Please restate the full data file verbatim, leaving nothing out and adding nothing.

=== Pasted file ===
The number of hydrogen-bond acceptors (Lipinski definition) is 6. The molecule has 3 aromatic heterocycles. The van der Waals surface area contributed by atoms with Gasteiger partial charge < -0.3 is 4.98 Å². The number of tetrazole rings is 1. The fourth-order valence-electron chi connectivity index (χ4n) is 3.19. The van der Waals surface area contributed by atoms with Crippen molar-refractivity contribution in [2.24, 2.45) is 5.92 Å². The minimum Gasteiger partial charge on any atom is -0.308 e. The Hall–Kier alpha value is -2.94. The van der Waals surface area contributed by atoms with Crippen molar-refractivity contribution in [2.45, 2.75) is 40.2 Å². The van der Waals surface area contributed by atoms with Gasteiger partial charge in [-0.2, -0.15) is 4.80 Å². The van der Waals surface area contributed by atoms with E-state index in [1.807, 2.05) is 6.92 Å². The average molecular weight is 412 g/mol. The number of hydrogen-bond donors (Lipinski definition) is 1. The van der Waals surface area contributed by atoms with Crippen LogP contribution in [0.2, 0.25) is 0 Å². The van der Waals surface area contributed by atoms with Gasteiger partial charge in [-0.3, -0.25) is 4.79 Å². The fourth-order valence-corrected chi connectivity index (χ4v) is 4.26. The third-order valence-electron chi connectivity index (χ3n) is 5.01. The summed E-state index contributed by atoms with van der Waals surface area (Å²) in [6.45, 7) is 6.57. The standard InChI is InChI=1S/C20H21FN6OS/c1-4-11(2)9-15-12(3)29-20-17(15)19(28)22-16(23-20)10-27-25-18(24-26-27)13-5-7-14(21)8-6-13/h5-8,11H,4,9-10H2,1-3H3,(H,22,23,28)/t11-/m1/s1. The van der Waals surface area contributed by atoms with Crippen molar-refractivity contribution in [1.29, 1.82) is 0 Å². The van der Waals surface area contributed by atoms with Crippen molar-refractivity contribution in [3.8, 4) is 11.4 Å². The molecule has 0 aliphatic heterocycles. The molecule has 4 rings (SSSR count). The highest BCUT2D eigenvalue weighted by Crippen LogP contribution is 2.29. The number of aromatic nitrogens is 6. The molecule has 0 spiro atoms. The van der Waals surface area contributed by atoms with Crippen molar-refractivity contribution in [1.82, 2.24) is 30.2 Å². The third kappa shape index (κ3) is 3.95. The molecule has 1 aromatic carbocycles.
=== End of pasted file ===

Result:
The number of hydrogen-bond acceptors (Lipinski definition) is 6. The molecule has 3 aromatic heterocycles. The van der Waals surface area contributed by atoms with Gasteiger partial charge < -0.3 is 4.98 Å². The number of tetrazole rings is 1. The fourth-order valence-electron chi connectivity index (χ4n) is 3.19. The van der Waals surface area contributed by atoms with Crippen molar-refractivity contribution in [2.24, 2.45) is 5.92 Å². The minimum Gasteiger partial charge on any atom is -0.308 e. The Hall–Kier alpha value is -2.94. The van der Waals surface area contributed by atoms with Crippen molar-refractivity contribution in [2.45, 2.75) is 40.2 Å². The van der Waals surface area contributed by atoms with Gasteiger partial charge in [-0.2, -0.15) is 4.80 Å². The van der Waals surface area contributed by atoms with E-state index in [1.807, 2.05) is 6.92 Å². The average molecular weight is 412 g/mol. The number of hydrogen-bond donors (Lipinski definition) is 1. The van der Waals surface area contributed by atoms with Crippen LogP contribution in [0.2, 0.25) is 0 Å². The van der Waals surface area contributed by atoms with Gasteiger partial charge in [-0.3, -0.25) is 4.79 Å². The fourth-order valence-corrected chi connectivity index (χ4v) is 4.26. The third-order valence-electron chi connectivity index (χ3n) is 5.01. The summed E-state index contributed by atoms with van der Waals surface area (Å²) in [6.45, 7) is 6.57. The standard InChI is InChI=1S/C20H21FN6OS/c1-4-11(2)9-15-12(3)29-20-17(15)19(28)22-16(23-20)10-27-25-18(24-26-27)13-5-7-14(21)8-6-13/h5-8,11H,4,9-10H2,1-3H3,(H,22,23,28)/t11-/m1/s1. The van der Waals surface area contributed by atoms with Crippen molar-refractivity contribution in [1.29, 1.82) is 0 Å². The van der Waals surface area contributed by atoms with Crippen molar-refractivity contribution in [3.8, 4) is 11.4 Å². The molecule has 0 aliphatic heterocycles. The molecule has 4 rings (SSSR count). The highest BCUT2D eigenvalue weighted by Crippen LogP contribution is 2.29. The number of aromatic nitrogens is 6. The molecule has 0 spiro atoms. The van der Waals surface area contributed by atoms with Crippen molar-refractivity contribution in [1.82, 2.24) is 30.2 Å². The third kappa shape index (κ3) is 3.95. The molecule has 1 aromatic carbocycles.